Keywords

Book part
Publication date: 23 December 2010

Alan O'Day

Butt can be placed within the framework of what George Boyce (1995, pp. 18–19) terms colonial patriotism. Butt's analyses of Ireland's economy and development during the…

Abstract

Butt can be placed within the framework of what George Boyce (1995, pp. 18–19) terms colonial patriotism. Butt's analyses of Ireland's economy and development during the next years brought together the several strands that marked out an Ireland of citizens, an Ireland of sort which has emerged at the turn of the present millennium. What were the influences on Butt and what is his place in the development of political economy? His position is best characterised as eclectic and distinct from the other early holders of the Whately Chair. Drawing upon but not endorsing classical political economy, Adam Smith, Longfield, Jean-Baptiste Say and others, Butt defies pigeonholing. His economic analysis emerged slowly, and initially, there was little hint that he would expand on Longfield's position which essentially was a theory of profit (McGovern, 2000, p. 5). However, Butt moved beyond Longfield's analysis and whereas the latter remained in the classical tradition on free trade, he did not. He expanded Longfield's approach that crucial to the determination of the price of goods was the importance of applying a unit of whatever resource to its marginal use, concluding that the factors of production were remunerated in relation to the utility they created in their least efficient, marginal employment (Boylan & Foley, 2003, Vol. 2, p. 10). His importance, it has been observed, was in drawing attention to the potential resource mobilisation and distribution aspects of protection and in assessing the benefits and weaknesses of protection in relation to the complexity of specific circumstances (Boylan and Foley, 2003, Vol. 3, p. 5). Butt's Whatley lectures have received most attention although it will be suggested that certain of his other writings were as important or even more significant as indicative of his ideas on political economy. In his first Whatley lecture (Butt, 1837a), appropriating the title ‘Introduction’, Butt outlined somewhat verbosely the scope of what he intended to address and adopted the high ground about the purpose of political economy. He declared it was ‘to teach certain truths connected with the social condition of man – it attempts to explain the nature of the causes by which is brought about that singular machinery of society by which Providence has set man to supply each other's wants, and thus receive and confer a mutual benefit’ (1837a, p. 23). Butt addressed the question of production and the creation of ‘utility’. Employing the illustration of cotton stockings, Butt demonstrated the complex interchange required to produce even the most mundane of articles (1837a, pp. 25–26). ‘When you purchase your pair of cotton stockings’, he noted, ‘you are positively commanding for your own personal comfort and accommodation, not only the services of thousands of your cotemporary fellow creatures, but the accumulated results of the labours of generations that have long since passed away’ (1837a, p. 28). Thus, he maintained, political economy ‘teaches the laws which regulate the production, distribution and consumption of wealth’ (1837a, p. 30).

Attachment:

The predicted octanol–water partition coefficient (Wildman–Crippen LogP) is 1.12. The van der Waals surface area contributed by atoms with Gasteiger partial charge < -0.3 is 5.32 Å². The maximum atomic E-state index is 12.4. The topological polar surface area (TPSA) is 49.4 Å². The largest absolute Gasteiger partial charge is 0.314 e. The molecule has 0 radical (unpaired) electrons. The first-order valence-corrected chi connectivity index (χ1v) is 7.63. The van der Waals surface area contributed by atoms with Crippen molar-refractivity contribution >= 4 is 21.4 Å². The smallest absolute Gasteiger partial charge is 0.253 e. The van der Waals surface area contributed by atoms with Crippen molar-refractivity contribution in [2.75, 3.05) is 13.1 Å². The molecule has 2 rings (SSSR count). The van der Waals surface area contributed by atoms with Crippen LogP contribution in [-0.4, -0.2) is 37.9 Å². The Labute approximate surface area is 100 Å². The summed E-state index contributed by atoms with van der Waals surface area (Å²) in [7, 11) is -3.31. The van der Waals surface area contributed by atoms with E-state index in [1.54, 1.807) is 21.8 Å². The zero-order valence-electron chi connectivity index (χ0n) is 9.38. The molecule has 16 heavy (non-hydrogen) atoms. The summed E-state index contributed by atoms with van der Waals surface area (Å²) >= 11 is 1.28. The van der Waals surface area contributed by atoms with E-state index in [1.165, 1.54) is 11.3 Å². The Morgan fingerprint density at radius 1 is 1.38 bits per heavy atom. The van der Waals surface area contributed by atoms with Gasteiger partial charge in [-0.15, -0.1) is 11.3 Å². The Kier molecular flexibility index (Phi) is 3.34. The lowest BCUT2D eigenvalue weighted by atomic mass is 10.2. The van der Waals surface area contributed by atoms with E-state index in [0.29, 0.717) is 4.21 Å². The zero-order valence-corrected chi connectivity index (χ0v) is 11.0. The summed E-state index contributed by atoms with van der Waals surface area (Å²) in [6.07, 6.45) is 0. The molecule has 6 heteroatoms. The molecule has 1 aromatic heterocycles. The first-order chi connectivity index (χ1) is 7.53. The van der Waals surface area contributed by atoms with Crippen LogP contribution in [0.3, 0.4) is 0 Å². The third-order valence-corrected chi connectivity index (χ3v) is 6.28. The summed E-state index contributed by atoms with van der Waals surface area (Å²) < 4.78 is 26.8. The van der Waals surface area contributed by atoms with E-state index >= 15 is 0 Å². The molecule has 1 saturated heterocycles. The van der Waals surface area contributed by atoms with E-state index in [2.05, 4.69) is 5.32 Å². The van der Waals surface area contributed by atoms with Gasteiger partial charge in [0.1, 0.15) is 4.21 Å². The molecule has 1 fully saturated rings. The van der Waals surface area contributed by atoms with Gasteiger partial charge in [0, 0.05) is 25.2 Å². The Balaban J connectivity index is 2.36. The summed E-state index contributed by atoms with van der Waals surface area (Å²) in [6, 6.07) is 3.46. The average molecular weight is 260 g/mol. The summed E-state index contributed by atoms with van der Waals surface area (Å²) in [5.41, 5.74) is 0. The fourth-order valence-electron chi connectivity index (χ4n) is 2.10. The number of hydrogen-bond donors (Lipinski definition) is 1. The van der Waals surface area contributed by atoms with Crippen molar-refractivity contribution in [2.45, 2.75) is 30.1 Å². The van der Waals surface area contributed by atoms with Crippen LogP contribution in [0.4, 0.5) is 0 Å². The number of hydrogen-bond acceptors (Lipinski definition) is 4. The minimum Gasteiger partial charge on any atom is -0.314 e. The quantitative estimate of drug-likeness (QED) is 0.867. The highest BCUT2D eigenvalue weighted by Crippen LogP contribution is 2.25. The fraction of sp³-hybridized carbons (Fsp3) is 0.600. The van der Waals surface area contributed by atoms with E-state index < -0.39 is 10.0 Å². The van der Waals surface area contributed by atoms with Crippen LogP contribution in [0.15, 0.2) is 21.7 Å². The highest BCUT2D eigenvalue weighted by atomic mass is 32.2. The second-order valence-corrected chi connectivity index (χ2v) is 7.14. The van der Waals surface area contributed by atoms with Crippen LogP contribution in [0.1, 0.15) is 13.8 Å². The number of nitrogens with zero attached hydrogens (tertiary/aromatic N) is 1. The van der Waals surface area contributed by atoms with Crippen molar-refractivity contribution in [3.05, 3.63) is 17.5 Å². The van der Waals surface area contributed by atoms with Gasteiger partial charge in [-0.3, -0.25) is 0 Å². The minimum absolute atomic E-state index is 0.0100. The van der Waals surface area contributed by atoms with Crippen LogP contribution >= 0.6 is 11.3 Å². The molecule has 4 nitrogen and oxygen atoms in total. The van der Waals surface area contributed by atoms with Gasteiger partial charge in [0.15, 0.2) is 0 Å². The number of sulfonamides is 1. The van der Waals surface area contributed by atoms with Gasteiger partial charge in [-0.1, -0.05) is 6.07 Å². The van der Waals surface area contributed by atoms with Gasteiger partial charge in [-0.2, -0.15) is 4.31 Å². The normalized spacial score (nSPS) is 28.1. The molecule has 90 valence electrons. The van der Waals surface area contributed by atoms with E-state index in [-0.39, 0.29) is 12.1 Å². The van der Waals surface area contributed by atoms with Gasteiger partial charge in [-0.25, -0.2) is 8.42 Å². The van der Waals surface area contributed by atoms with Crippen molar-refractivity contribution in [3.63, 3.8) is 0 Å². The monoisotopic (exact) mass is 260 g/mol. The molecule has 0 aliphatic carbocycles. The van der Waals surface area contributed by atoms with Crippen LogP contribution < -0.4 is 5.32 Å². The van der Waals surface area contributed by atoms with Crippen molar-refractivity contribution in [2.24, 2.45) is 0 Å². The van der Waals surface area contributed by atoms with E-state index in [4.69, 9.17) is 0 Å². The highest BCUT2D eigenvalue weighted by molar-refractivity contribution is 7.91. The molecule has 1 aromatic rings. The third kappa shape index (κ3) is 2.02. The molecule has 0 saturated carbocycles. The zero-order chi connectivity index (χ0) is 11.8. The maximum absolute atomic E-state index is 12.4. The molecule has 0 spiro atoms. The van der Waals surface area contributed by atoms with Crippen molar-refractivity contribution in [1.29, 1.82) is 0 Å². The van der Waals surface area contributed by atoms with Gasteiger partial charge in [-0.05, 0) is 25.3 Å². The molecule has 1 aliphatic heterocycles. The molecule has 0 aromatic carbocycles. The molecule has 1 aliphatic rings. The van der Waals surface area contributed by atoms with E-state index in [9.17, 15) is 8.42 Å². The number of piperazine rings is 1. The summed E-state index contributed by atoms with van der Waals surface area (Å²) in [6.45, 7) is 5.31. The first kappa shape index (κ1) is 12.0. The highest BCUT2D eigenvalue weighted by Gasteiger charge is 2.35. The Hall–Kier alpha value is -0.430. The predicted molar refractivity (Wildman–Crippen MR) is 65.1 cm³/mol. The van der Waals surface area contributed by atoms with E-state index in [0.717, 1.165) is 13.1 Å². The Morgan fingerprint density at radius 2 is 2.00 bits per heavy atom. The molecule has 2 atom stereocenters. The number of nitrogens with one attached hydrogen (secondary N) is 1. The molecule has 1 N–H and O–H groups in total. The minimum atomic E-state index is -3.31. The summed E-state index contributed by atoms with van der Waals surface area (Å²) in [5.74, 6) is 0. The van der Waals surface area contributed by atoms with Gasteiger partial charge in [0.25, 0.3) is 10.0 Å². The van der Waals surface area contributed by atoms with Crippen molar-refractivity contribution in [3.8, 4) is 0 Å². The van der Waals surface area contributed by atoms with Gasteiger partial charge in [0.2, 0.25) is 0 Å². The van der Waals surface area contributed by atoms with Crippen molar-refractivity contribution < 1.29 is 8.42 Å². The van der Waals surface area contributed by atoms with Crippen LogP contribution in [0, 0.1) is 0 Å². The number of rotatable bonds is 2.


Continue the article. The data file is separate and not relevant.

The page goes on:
Details

English, Irish and Subversives among the Dismal Scientists
Type: Book
ISBN: 978-0-85724-061-3

Content available
Book part
Publication date: 28 September 2020

Matthew Willcox

Abstract

Details

The Business of Choice: How Human Instinct Influences Everyone’s Decisions
Type: Book
ISBN: 978-1-83982-071-7

Article
Publication date: 1 February 1991

Bruce J. Malina and Thomas O. Nitsch

I. Introduction In their recent pastoral letter, the Catholic bishops of this country have reputedly taken a new approach in rooting their moral imperatives in the Bible…

Abstract

I. Introduction In their recent pastoral letter, the Catholic bishops of this country have reputedly taken a new approach in rooting their moral imperatives in the Bible. As opposed to the established, official convention of “proof‐texting”, the US bishops focus on certain biblical themes which presumably “speak to” contemporary issues and problems. Chief among these is the so‐called “preferential option for the poor”, which is attributed to both the Old and New Testaments and early Church (Christianity).

Details

Humanomics, vol. 7 no. 2
Type: Research Article
ISSN: 0828-8666